# What are the standard guidelines for calling the function that does whatever the post says?

like for languages that need a starting point, like c++, c#, java and kotlin.

I always post my answers in the function form instead of also calling it from the starting point. If we need to actually call it from the starting point, then that's a huge waste of bytes. what are the standard guidelines for that? or say, one could define that function as an extension function rather than a normal function that takes in the input as parameters if it saves bytes, what's the matter for this as well?

• Hi there! The general consensus for including "boilerplate" (that's the starting point you're talking about) is that you don't need to count it in your score if you are submitting a function. You only need boilerplate if you are submitting a full program. Hopefully that helps :) Jan 28 at 11:34
• Does this answer your question? When do I have to include things like Java's public static void main Jan 28 at 11:35
• @lyxal yep it exactly does! but what about the extension function part? Jan 28 at 11:35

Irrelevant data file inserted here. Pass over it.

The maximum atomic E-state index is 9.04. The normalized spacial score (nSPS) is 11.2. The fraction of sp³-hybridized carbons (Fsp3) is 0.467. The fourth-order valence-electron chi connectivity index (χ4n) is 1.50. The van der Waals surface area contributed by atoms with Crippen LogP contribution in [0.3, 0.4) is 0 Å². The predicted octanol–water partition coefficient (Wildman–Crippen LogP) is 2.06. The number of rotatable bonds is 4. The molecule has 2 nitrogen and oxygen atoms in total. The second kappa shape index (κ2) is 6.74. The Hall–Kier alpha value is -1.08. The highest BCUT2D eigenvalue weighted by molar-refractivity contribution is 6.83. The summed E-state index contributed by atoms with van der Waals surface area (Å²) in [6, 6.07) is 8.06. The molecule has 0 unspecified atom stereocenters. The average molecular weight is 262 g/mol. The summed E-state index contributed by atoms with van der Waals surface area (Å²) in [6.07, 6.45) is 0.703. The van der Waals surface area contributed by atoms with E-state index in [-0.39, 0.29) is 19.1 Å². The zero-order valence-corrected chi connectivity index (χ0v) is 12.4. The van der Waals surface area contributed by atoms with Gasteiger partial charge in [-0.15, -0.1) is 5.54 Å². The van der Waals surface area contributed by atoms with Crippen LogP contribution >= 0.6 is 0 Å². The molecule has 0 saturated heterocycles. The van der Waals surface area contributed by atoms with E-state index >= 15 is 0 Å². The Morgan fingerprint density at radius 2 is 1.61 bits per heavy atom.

• Do you have an example of what you mean by extension function? Jan 28 at 11:39
• fun Int.returnOneMore() {return this+1} and it would be called by intVariable.returnOneMore() or 1.returnOneMore() Jan 28 at 11:40
• huh, I can't find any existing consensus on extension functions. Guess we'll see Jan 28 at 11:43

# Extension Functions should be treated as helper functions

That is to say, they shouldn't be the main submission function, but they shouldn't need boilerplate.

For example:

Int.returnOneMore() {return this+1}


on it's own wouldn't be a valid submission, but:

Int.returnOneMore() {return this+1}
fun f(){/* something that calls the defined extension function */}


would be.

• is there a consensus on this? Jan 28 at 12:27
• I don’t see why they should be treated as helpers, they’re just functions with different syntax. (I’ll post an answer to this myself once I’m on my laptop)
– user
Jan 28 at 12:27